Thanks to the cool air and great views we were soon at the false summit on the southwest ridge with pretty stellar views towards MacLaren, Shankland, Bolton, Courcelette, Cornwell and Baril Peak. When we turned our attention to the summit it didn’t look far but I cautioned Phil that Nugara specifically calls this out. The summit is further than it appears. In this case Nugara was even more correct than he thought, but we’ll get to that later. The southwest ridge was pretty straightforward, but indeed took longer than expected. While it’s only around 100m of vertical gain, it has enough undulations and slow terrain to take around 25 minutes to traverse. This doesn’t sound long, but it looks like a 15 minute easy stroll from the false summit and it’s basically double that, so keep this in mind when you do it. As we strode up to the giant summit cairn (likely built by the Boundary Commission in 1918) we both immediately noticed something very surprising and a bit jarring.
The cairned summit of Mount Armstrong was quite clearly NOT the highest point!! Goshdarnit!! The weather was starting to move in as we made an immediate decision to attempt a traverse to the highest point, looking pretty close along the southeast ridge. We took quick measurements of the altitude at the cairned summit just to be sure and kept going. At first the SE ridge was fairly easy. Than it very clearly wasn’t. I have to admit that when we hit the cliff along the ridge I was ready to give up and just claim the easy cairned summit like everyone else clearly does (there was two registers in it). But there was a nagging feeling in the back of my head that forced me to slow down, ignore the looming clouds of doom and give the downclimb along the ridge a closer look. I reluctantly turned back to the task at hand and began descending. Long legs and solid(ish) holds helped get down the slightly overhanging crux and soon I was at the bottom of it, guiding Phil as he followed.
With the weather moving in rapidly, the remainder of the easy (somewhat exposed) ridge seemed to take longer than it actually did and within around 15 minutes of leaving the cairned summit we were greeted by a 1-rock cairn on Armstrong’s highest point. (We were moving very quickly due to the weather so I would count on closer to 25 minutes with the crux downclimb.) We took more altitude measurements including with an altimeter app on my iPhone that calibrated with the nearest airport thanks to cell reception. The altitudes on both summits were different than the official ones, but the point is that relative to each other and based on very obvious visual evidence, the SE ridge summit is definitely higher than the cairned one. We figured the difference at about 4-5m, which isn’t much but it’s more than zero! The question for any subsequent scramblers of this peak is what they are satisfied with to claim the “summit”. I don’t really care what you do, it felt pretty great to suss out a difficult route and tag the true high point.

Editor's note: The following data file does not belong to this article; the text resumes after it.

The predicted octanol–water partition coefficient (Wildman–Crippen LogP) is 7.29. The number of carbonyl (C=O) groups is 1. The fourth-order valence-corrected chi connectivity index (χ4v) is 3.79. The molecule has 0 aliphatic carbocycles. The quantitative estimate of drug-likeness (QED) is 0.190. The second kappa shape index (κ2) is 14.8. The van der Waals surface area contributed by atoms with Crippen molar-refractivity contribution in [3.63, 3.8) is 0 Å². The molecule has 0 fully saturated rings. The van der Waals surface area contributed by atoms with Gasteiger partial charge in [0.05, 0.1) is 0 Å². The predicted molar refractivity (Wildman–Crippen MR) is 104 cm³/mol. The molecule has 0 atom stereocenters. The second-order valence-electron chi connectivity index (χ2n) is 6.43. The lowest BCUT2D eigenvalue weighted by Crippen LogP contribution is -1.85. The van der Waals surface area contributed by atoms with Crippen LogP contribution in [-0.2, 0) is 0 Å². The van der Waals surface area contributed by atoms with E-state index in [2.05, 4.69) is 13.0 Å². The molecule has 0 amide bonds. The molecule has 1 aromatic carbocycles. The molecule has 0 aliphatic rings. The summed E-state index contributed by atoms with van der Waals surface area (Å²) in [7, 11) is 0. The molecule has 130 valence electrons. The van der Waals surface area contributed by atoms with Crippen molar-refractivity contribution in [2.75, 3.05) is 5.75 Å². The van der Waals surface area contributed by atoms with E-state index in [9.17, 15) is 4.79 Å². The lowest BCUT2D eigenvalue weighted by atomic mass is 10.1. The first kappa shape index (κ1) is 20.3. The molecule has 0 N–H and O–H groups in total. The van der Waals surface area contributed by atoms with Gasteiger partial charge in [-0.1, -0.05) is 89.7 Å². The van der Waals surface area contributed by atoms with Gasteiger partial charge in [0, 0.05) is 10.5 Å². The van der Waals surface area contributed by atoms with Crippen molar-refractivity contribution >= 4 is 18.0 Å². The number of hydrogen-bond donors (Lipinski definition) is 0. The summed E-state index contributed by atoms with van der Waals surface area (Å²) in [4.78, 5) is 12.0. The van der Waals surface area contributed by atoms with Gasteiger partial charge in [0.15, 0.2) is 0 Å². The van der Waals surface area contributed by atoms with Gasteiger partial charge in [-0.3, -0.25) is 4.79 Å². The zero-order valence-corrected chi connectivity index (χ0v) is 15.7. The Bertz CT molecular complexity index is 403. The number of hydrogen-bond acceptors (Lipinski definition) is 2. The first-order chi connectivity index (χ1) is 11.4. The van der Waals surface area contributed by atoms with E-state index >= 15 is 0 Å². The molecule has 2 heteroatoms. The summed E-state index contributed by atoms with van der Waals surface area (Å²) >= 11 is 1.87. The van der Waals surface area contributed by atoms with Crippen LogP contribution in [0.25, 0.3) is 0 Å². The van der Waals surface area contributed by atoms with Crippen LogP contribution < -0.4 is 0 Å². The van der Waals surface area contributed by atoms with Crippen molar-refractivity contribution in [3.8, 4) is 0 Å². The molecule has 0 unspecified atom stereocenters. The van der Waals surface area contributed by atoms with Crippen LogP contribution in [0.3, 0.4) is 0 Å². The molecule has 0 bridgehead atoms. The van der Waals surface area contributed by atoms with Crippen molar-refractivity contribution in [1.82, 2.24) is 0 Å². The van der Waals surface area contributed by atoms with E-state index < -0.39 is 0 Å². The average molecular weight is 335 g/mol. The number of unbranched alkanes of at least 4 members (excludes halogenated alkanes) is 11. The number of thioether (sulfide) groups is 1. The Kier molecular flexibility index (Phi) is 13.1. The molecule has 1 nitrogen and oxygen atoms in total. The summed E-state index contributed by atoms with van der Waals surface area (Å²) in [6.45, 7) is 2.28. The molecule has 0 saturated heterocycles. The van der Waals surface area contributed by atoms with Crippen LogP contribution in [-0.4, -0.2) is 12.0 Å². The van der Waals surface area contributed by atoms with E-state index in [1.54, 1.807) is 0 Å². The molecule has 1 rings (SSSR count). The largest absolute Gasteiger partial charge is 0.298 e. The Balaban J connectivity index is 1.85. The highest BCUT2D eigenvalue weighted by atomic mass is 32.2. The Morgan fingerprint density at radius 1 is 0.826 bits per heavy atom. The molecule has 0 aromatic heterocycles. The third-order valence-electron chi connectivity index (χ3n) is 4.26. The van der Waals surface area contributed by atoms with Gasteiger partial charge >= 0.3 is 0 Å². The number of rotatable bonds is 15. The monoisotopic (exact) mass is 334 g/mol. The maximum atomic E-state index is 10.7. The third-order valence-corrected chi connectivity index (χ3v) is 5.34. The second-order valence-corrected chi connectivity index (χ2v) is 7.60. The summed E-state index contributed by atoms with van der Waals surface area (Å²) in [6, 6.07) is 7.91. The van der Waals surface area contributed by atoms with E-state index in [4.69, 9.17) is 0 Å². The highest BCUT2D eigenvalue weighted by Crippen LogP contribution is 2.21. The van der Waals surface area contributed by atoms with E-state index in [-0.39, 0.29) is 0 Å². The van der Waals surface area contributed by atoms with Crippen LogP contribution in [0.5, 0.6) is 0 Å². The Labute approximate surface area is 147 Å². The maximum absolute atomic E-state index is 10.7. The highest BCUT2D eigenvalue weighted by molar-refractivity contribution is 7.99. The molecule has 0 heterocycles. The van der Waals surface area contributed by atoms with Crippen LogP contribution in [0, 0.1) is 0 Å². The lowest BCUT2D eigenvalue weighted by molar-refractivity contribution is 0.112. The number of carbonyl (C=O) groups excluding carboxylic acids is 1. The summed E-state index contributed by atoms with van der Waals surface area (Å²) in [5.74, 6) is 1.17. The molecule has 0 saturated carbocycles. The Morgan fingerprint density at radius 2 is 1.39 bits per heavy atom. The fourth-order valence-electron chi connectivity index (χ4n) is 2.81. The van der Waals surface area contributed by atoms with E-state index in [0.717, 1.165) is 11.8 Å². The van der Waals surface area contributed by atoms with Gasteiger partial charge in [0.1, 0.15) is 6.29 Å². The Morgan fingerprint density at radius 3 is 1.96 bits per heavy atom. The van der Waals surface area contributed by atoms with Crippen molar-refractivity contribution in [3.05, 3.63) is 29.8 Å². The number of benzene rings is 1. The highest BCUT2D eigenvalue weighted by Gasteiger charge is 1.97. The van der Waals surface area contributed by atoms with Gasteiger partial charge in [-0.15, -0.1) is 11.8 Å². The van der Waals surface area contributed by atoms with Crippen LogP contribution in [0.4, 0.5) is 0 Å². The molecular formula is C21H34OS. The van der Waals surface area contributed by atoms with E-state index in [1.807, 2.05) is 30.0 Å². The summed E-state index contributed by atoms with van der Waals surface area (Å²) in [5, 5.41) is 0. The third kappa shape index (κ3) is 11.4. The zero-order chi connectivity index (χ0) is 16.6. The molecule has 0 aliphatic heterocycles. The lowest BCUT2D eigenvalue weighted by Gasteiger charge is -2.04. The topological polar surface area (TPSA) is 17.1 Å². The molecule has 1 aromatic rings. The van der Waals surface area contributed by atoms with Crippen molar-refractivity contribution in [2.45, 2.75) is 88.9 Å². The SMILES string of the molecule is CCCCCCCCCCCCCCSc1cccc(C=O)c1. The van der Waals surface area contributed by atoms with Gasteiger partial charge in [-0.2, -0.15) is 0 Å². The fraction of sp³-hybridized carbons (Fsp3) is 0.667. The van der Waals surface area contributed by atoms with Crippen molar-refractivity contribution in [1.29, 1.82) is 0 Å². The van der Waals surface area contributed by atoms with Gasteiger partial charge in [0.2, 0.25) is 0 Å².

The clouds were whipping up the east face as we hurried back to the giant cairn. As usual, climbing up the nose of the crux was much quicker and easier than descending it and soon we were at the cairn. Despite looking like Armageddon, the clouds proved to be rather harmless so we forced ourselves to take a bit of a break before continuing back along the SW ridge to the false summit. I quickly scanned the two registers which were nothing more than random bits of paper.
After enjoying a quick break and confirming again that this summit was indeed lower (taking another reading within 10 minutes of the high point) we started down the ridge towards Bolton, feeling pretty good about our day so far!
Ascent of Mount Bolton and exiting Fording River Pass
Phil and I were feeling pretty good about talking ourselves over a difficult crux to get to the true high point on Mount Armstrong as we descended the SW ridge to Armstrong’s false summit. We took another short break here, looking over at Mount Maclaren and Shankland brought back some good memories for me from a trip with my daughter in 2017 to the Carnarvon Lake area. From the false summit of Armstrong, Mount Bolton looked dead easy and it was.
We descended straight down the SW ridge of Armstrong to the Bolton col with no issues. There were some loose bouldery sections and some minor cliff bands but nothing more than easy scrambling. The wildflowers near the col were ridiculous, causing some near hysteria in certain members of our party. After tearing ourselves away from the gorgeous scenery at the col we started up the NE ridge of Bolton on surprisingly stable, bouldery scree.
The views into the valley between Bolton and Shankland were stunning, as were the views towards mountains further into BC including Abruzzi, Joffre and Harrison. This was strange only because Armstrong was now covered in clouds that were threatening from the east. Very weird.